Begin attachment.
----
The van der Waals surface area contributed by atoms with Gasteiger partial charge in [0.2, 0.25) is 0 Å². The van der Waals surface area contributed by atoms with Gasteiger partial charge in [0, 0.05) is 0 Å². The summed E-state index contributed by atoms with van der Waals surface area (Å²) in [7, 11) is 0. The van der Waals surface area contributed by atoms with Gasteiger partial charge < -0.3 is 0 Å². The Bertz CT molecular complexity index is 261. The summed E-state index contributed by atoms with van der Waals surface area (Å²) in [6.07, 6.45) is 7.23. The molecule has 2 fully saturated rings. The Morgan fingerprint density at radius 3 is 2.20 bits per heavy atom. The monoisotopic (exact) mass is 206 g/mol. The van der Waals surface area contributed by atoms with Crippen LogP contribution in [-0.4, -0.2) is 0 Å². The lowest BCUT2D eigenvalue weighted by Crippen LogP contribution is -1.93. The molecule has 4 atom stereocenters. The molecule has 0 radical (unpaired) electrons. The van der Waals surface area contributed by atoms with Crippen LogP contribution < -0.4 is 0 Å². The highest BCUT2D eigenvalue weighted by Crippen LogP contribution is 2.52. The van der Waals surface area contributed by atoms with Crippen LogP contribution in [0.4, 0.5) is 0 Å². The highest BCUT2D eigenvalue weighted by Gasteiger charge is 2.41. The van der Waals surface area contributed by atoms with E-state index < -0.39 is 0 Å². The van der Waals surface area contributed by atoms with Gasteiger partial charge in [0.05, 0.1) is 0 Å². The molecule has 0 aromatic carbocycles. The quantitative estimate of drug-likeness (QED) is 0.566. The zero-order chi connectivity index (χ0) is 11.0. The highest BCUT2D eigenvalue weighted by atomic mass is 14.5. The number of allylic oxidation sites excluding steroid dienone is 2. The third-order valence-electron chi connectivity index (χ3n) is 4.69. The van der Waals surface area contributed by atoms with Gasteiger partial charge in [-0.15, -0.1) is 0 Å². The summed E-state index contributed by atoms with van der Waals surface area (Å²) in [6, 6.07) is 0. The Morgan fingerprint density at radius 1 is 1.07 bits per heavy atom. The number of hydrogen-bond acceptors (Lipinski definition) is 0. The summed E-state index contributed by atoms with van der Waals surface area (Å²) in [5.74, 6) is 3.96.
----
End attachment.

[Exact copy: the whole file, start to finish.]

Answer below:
The van der Waals surface area contributed by atoms with Gasteiger partial charge in [0.2, 0.25) is 0 Å². The van der Waals surface area contributed by atoms with Gasteiger partial charge in [0, 0.05) is 0 Å². The summed E-state index contributed by atoms with van der Waals surface area (Å²) in [7, 11) is 0. The van der Waals surface area contributed by atoms with Gasteiger partial charge < -0.3 is 0 Å². The Bertz CT molecular complexity index is 261. The summed E-state index contributed by atoms with van der Waals surface area (Å²) in [6.07, 6.45) is 7.23. The molecule has 2 fully saturated rings. The Morgan fingerprint density at radius 3 is 2.20 bits per heavy atom. The monoisotopic (exact) mass is 206 g/mol. The van der Waals surface area contributed by atoms with Crippen LogP contribution in [-0.4, -0.2) is 0 Å². The lowest BCUT2D eigenvalue weighted by Crippen LogP contribution is -1.93. The molecule has 4 atom stereocenters. The molecule has 0 radical (unpaired) electrons. The van der Waals surface area contributed by atoms with Crippen LogP contribution < -0.4 is 0 Å². The highest BCUT2D eigenvalue weighted by Crippen LogP contribution is 2.52. The van der Waals surface area contributed by atoms with Crippen LogP contribution in [0.4, 0.5) is 0 Å². The highest BCUT2D eigenvalue weighted by Gasteiger charge is 2.41. The van der Waals surface area contributed by atoms with E-state index < -0.39 is 0 Å². The van der Waals surface area contributed by atoms with Gasteiger partial charge in [0.05, 0.1) is 0 Å². The molecule has 0 aromatic carbocycles. The quantitative estimate of drug-likeness (QED) is 0.566. The zero-order chi connectivity index (χ0) is 11.0. The highest BCUT2D eigenvalue weighted by atomic mass is 14.5. The number of allylic oxidation sites excluding steroid dienone is 2. The third-order valence-electron chi connectivity index (χ3n) is 4.69. The van der Waals surface area contributed by atoms with Gasteiger partial charge in [-0.15, -0.1) is 0 Å². The summed E-state index contributed by atoms with van der Waals surface area (Å²) in [6, 6.07) is 0. The Morgan fingerprint density at radius 1 is 1.07 bits per heavy atom. The number of hydrogen-bond acceptors (Lipinski definition) is 0. The summed E-state index contributed by atoms with van der Waals surface area (Å²) in [5.74, 6) is 3.96.